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The common Cantonese phrase “moon tin sun fat” — which translates as “Gods galore in the sky” — is used to refer to a chaotic state of struggling to get a handle on numerous loose ends. It’s a more than apt description for Hong Kong director Soi Cheang‘s largely mainland Chinese-financed take on the classic 16thcentury Chinese fantasy novel Journey to the West. Focusing on the rite of passage of the story’s primate hero Sun Wukong, The Monkey King is filled to the brim with gravity-defying saints and sprites zipping across the screen in a litany of kinetic 3-D action sequences. But the stellar imagery hardly makes up for the film’s underwritten narrative, half-baked characterizations and emotional gimmicks.
Finally finished after many a mooted release over the past two years — the film’s production actually began in 2010, before Stephen Chow’s Journey to the West: Conquering the Demons, which released to commercial acclaim this time last year – The Monkey King credits four screenwriters and two directors of photography. Surveying the result, the project indeed feels as if too many talents spent too much time dragging the film in different directions, without it ever coming to a satisfactory, full-fledged end. Leaving many of the story’s themes of kinship, betrayal and revolution untapped, the film is also weighed down by a lack of experimentation in style and storytelling, not to mention a dearth of innovation or precision in its slapdash 3D digital effects.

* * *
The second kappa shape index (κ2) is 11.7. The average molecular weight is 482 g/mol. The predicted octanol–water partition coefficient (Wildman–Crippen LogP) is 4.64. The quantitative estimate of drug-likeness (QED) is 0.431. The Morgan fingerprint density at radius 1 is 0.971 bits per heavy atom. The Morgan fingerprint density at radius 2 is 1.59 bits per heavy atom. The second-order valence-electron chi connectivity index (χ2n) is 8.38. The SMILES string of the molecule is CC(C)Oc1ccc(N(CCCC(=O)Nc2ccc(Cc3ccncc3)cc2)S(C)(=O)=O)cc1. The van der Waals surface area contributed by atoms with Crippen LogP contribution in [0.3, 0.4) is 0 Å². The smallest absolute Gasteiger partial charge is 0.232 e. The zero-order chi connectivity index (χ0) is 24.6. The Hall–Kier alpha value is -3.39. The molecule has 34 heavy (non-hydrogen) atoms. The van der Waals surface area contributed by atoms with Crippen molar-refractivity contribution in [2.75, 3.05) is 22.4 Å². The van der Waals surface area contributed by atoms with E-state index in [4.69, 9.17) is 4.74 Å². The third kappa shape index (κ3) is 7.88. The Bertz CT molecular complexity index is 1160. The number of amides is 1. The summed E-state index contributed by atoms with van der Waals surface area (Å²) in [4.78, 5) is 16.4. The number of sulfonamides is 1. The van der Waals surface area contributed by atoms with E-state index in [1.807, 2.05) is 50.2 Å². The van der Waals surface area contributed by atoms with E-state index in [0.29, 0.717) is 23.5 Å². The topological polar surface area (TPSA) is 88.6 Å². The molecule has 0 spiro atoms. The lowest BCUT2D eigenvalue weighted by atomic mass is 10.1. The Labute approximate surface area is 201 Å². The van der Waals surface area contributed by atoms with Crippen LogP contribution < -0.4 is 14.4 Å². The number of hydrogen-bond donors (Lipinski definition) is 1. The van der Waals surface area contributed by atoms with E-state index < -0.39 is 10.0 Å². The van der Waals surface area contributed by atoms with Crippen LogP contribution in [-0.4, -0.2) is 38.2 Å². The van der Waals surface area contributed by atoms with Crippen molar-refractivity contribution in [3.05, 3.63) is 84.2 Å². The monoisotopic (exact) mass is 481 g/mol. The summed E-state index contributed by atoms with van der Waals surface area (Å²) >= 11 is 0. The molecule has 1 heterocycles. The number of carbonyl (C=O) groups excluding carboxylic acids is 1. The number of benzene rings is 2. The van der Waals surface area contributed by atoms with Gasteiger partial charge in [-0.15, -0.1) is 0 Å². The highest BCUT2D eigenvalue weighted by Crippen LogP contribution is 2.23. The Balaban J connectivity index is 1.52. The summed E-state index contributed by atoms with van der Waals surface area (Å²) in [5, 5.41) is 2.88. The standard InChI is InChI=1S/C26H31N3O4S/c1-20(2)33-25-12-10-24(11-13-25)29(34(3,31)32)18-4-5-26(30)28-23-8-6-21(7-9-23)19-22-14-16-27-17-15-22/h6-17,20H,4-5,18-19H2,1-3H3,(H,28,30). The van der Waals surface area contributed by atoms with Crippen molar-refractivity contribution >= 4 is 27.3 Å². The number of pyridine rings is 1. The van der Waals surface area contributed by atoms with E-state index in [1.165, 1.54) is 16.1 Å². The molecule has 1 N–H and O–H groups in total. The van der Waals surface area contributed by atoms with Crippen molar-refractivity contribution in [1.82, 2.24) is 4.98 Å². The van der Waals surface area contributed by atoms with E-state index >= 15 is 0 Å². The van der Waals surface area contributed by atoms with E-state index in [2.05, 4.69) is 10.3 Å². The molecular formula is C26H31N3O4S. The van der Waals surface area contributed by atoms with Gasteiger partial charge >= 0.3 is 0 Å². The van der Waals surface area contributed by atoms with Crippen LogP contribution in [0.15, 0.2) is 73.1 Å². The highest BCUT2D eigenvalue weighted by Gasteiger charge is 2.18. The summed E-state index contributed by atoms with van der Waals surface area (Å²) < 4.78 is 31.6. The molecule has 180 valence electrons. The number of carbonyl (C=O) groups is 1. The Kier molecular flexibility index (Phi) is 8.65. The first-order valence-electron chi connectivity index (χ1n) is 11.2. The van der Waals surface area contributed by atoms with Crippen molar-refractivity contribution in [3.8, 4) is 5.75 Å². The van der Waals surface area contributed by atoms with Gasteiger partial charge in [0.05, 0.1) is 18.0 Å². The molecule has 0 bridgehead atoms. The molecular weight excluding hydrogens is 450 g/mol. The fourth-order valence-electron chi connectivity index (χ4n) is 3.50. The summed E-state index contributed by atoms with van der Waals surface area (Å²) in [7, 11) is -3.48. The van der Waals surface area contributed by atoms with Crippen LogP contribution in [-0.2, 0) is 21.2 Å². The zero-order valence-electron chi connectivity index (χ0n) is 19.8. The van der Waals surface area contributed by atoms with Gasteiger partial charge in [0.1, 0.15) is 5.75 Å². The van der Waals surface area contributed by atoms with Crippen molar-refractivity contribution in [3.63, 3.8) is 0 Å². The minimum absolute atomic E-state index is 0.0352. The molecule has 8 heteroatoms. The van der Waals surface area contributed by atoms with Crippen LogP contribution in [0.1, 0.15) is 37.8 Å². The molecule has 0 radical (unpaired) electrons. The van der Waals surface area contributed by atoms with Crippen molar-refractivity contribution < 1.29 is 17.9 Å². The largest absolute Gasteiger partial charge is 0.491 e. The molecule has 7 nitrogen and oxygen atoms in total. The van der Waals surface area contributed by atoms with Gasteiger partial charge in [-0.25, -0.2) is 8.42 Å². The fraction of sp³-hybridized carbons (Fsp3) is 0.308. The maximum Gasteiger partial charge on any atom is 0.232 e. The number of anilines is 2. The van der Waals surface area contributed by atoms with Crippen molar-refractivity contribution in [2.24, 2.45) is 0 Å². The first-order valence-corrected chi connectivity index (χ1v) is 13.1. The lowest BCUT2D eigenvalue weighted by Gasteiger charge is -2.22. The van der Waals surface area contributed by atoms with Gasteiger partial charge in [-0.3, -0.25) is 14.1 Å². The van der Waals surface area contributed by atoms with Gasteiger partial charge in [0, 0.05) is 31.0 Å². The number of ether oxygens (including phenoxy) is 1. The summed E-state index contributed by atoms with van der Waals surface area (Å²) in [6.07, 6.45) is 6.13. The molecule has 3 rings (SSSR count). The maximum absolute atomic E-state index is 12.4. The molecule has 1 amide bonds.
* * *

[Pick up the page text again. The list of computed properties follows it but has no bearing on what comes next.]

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All those missed opportunities, however, have since been glossed over by the film’s booming performance at the box office: released on Jan. 30 over the Lunar New Year holidays in mainland China, the film broke Iron Man 3‘s opening-day record in the country and has since taken $90.4 million there. A sequel is now in the offing, with the producers confident enough to have already hinted at the prospect onscreen by bookending the film with a monolog by Yuanzhuang (voiced by Louis Koo), the monk who would lead the monkey on a trip to secure holy scriptures in the next installment. Outside China, the presence of names such as Donnie Yen and Chow Yun-fat might appeal to Asian cinema aficionados, but a limited release will likely be the way forward for a piece that would need more stylistic innovation to avoid paling before its Hollywood counterparts.
Having established himself as one of Hong Kong’s most promising young auteurs with festival entries such as the Johnnie To-produced Accident and Motorway, Cheang might sense the irony of scoring his most commercially successful hit with a film on which he didn’t (or couldn’t) impose his own creative imprint — apart from the faint strain of a dehumanized lead protagonist struggling to engage with stifling social norms, a Cheang hallmark.
The monkey king (played by Yen, nearly unrecognizable in heavy make-up and/or digitally enhanced attire) begins the film blissfully unaware of his supernatural roots, as he leads his life as a mischievous chieftain of a tribe of primates in a small cave, using his exceptional dexterity to pick fruits and impress his charges. But his origins are accounted for well before he is introduced onscreen. During the film’s prolog – a high-octane, all-destructive battle between the upstanding Jade Emperor (Chow) and the horned, evil-incarnate Bull Devil (Aaron Kwok, Cold War) – the former is banished to exile by the latter, and the goddess Nuwa (Zhang Zilin) reconstructing the world with crystals generated from her body.